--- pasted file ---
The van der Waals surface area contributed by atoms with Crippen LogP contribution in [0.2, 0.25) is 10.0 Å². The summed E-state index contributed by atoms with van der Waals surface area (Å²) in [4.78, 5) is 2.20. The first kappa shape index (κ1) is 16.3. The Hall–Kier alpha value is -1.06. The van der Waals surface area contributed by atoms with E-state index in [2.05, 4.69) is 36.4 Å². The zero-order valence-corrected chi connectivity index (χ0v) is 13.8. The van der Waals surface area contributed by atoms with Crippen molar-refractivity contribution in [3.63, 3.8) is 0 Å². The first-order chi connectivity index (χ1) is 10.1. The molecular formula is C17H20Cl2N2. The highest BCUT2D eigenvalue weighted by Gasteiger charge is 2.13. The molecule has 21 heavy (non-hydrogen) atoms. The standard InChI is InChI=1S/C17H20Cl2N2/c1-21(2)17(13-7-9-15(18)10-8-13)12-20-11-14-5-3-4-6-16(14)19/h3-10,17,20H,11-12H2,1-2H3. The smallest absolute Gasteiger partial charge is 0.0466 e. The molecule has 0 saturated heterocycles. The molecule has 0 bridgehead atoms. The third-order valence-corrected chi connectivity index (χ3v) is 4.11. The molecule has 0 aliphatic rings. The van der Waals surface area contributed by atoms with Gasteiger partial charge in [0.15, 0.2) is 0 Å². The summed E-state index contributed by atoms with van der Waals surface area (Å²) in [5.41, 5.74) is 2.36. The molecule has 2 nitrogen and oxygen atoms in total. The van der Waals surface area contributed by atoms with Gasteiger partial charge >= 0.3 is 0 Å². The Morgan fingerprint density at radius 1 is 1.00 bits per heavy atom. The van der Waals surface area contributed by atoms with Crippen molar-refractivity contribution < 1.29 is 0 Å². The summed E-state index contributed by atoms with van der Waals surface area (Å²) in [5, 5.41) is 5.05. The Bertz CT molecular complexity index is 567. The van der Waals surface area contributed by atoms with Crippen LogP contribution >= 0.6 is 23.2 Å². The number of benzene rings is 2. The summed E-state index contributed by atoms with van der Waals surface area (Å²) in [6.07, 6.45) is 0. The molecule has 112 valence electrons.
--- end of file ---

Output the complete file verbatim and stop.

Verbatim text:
The van der Waals surface area contributed by atoms with Crippen LogP contribution in [0.2, 0.25) is 10.0 Å². The summed E-state index contributed by atoms with van der Waals surface area (Å²) in [4.78, 5) is 2.20. The first kappa shape index (κ1) is 16.3. The Hall–Kier alpha value is -1.06. The van der Waals surface area contributed by atoms with E-state index in [2.05, 4.69) is 36.4 Å². The zero-order valence-corrected chi connectivity index (χ0v) is 13.8. The van der Waals surface area contributed by atoms with Crippen molar-refractivity contribution in [3.63, 3.8) is 0 Å². The first-order chi connectivity index (χ1) is 10.1. The molecular formula is C17H20Cl2N2. The highest BCUT2D eigenvalue weighted by Gasteiger charge is 2.13. The molecule has 21 heavy (non-hydrogen) atoms. The standard InChI is InChI=1S/C17H20Cl2N2/c1-21(2)17(13-7-9-15(18)10-8-13)12-20-11-14-5-3-4-6-16(14)19/h3-10,17,20H,11-12H2,1-2H3. The smallest absolute Gasteiger partial charge is 0.0466 e. The molecule has 0 saturated heterocycles. The molecule has 0 bridgehead atoms. The third-order valence-corrected chi connectivity index (χ3v) is 4.11. The molecule has 0 aliphatic rings. The van der Waals surface area contributed by atoms with Gasteiger partial charge in [0.15, 0.2) is 0 Å². The summed E-state index contributed by atoms with van der Waals surface area (Å²) in [5.41, 5.74) is 2.36. The molecule has 2 nitrogen and oxygen atoms in total. The van der Waals surface area contributed by atoms with Gasteiger partial charge >= 0.3 is 0 Å². The Morgan fingerprint density at radius 1 is 1.00 bits per heavy atom. The van der Waals surface area contributed by atoms with Crippen molar-refractivity contribution < 1.29 is 0 Å². The summed E-state index contributed by atoms with van der Waals surface area (Å²) in [5, 5.41) is 5.05. The Bertz CT molecular complexity index is 567. The van der Waals surface area contributed by atoms with Crippen LogP contribution >= 0.6 is 23.2 Å². The number of benzene rings is 2. The summed E-state index contributed by atoms with van der Waals surface area (Å²) in [6.07, 6.45) is 0. The molecule has 112 valence electrons.